I should mention that all Byzantine monks are called "Father," whether or not they are priests. It is a mark of the respect shown to monastics in the East.

We went back the next day for Liturgy, which was short (only two hours and fifteen minutes!) and much better attended. The crowd included some marines from the local base, a young couple, and numerous hispanics (Indians?) from the surrounding area, and lots of children. It was the Sunday of Orthodoxy, which is the day we commemorate the triumph over the heresy of Iconoclasm (a heresy that many in the West still suffer from--just look at how many churches seem allergic to icons of Christ, Mary, or the other saints), and we all took our favorite icons from the wall and paraded around the grounds, singing the troparion for the day. I meant to grab Saints Cyril and Methodius, but think I got some other pair of saints. I never did figure out who they were, but I hope they will pray for me anyway. ) At the end, we did the special office for the day, which included praying for every patriarch of every apostolic church, and also included the chanting of anathemas against various heresies, many of which are common today. The chanting of "Anathema, anathema, anathema!" was very satisfying.

After Liturgy, we were again invited to eat, and got to talk some more with the monks. I mentioned in passing to Father Basil what I'd recently read of Jordan of Saxony, the second master of the Dominican order: When he entered a new city, the first thing he would do is order new habits. He was so sure of the success of his vocation search that he knew he would need lots of habits. Well, after lunch (a pot luck that they have every Sunday with whomever attends), we went out to see the new monastic cells that they are building. Go see pictures here. They are very impressive, made of earth and concrete, and will allow the monks to live in the desert without air conditioning. The temperature in the summer won't get higher than 82 degrees in the cells. In addition, they are setting up solar cells to provide their electricity. They don't have much at Holy Resurrection, but they have lots and lots of sun! Father Basil is an older man with six daughters (I presume he is a widower) who entered the monastery late in life, after asking his pastor what he should do. The priest told him "I know some monks that need you." Father Basil, you see, ran his own construction company for years, and is the man behind the extremely clever design of the monastic cells. He showed us around and explained the construction technique, which involved digging up the sand of the desert, sifting it, putting it in plastic bags, stacking them, and spraying the whole thing with concrete. We met a man named Ignacio who was there with his son, volunteering to come help the building project. He hopes to go back to northern Mexico to teach the poor how to make houses the same way, since there is no material cost--one just digs up the dirt and makes a house out of it. Apparently what the monks are doing is revolutionary, and people regularly come out to see how they do it.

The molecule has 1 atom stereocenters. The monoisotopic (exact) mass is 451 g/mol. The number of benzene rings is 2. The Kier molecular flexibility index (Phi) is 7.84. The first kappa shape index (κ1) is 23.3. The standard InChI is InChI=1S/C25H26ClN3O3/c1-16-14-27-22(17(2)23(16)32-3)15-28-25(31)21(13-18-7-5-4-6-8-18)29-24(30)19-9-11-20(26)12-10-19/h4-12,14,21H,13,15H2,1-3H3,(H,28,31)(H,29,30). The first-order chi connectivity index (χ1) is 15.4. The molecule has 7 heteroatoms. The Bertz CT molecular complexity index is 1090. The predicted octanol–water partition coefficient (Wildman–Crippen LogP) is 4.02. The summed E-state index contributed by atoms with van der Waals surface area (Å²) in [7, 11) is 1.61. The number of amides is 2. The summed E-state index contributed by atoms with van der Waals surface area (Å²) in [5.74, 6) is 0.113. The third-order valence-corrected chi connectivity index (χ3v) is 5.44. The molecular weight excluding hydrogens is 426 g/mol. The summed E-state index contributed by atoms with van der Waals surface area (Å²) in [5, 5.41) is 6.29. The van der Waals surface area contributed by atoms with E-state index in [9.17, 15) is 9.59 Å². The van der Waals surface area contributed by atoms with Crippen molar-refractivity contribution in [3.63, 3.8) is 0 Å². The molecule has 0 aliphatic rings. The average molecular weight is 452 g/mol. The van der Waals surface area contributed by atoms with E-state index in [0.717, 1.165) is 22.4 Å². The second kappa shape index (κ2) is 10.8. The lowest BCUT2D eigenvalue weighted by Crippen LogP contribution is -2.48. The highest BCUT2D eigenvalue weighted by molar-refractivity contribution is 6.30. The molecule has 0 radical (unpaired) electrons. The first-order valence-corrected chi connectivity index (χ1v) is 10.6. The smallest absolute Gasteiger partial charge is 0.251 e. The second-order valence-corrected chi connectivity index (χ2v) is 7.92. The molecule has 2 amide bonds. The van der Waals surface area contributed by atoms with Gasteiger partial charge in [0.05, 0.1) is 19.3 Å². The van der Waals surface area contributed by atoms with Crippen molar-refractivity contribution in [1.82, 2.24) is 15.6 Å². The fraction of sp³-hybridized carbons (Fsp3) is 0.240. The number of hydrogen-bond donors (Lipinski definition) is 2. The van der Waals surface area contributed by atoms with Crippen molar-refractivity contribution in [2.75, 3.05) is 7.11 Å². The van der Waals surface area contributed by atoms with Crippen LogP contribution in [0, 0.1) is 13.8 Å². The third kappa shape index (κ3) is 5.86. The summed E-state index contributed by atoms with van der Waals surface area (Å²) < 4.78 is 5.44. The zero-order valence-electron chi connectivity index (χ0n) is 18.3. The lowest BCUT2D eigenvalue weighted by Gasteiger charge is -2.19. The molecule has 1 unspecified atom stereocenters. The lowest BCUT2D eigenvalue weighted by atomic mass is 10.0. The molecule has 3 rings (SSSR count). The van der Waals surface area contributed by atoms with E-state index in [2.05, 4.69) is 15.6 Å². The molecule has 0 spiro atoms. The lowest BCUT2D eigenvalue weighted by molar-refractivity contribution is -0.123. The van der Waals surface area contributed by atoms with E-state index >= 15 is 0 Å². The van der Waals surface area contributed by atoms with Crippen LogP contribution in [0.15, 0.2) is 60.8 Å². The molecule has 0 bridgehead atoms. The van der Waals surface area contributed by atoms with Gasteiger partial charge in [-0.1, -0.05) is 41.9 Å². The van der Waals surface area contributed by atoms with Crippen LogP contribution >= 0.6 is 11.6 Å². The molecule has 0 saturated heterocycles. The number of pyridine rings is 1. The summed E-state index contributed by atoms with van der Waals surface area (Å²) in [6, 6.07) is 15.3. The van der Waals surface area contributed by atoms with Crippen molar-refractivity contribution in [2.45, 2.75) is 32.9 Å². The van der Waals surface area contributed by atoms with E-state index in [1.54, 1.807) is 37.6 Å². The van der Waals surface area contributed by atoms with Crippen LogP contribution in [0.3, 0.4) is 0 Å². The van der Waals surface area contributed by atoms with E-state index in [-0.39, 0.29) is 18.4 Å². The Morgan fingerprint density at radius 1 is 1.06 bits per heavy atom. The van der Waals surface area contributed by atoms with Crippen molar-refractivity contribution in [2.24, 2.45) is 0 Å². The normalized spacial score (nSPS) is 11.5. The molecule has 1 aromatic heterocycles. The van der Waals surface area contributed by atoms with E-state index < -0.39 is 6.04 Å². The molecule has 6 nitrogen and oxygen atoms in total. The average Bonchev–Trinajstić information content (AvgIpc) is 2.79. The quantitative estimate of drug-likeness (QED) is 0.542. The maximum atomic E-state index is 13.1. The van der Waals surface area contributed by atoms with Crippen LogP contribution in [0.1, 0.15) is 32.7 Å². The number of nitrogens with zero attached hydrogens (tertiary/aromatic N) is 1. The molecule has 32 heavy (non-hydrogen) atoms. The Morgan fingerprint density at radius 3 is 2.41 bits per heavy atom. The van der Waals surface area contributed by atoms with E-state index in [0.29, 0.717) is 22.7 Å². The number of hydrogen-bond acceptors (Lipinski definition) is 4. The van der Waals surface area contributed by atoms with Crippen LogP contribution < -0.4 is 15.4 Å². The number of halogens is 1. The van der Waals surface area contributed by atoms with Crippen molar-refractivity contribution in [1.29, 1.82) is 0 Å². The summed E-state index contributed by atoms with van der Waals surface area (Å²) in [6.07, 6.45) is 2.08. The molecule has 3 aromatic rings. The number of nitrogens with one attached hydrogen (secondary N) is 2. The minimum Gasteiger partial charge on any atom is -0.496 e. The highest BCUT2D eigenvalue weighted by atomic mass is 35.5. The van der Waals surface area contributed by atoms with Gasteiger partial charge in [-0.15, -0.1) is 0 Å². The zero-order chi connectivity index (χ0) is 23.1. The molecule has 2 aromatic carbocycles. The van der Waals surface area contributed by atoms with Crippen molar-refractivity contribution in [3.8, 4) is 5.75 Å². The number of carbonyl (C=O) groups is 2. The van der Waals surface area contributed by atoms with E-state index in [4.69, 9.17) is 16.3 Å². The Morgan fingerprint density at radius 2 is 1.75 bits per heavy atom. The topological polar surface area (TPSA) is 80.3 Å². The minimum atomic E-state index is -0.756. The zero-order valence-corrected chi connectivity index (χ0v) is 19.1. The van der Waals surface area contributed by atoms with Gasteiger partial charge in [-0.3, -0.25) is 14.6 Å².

Eventually they will build a real Byzantine church, with a dome and cross visible from the highway, so that people going off to Las Vegas can see it.

As we were leaving, Fr. Basil told us that they plan to make twenty cells (there are currently five monks, with a sixth on the way). He mentioned, apropos of Jordan of Saxony, "Did you know Fr. Nicholas (the abbot) was a Dominican when he was younger?" They expect to grow, and I expect they are right.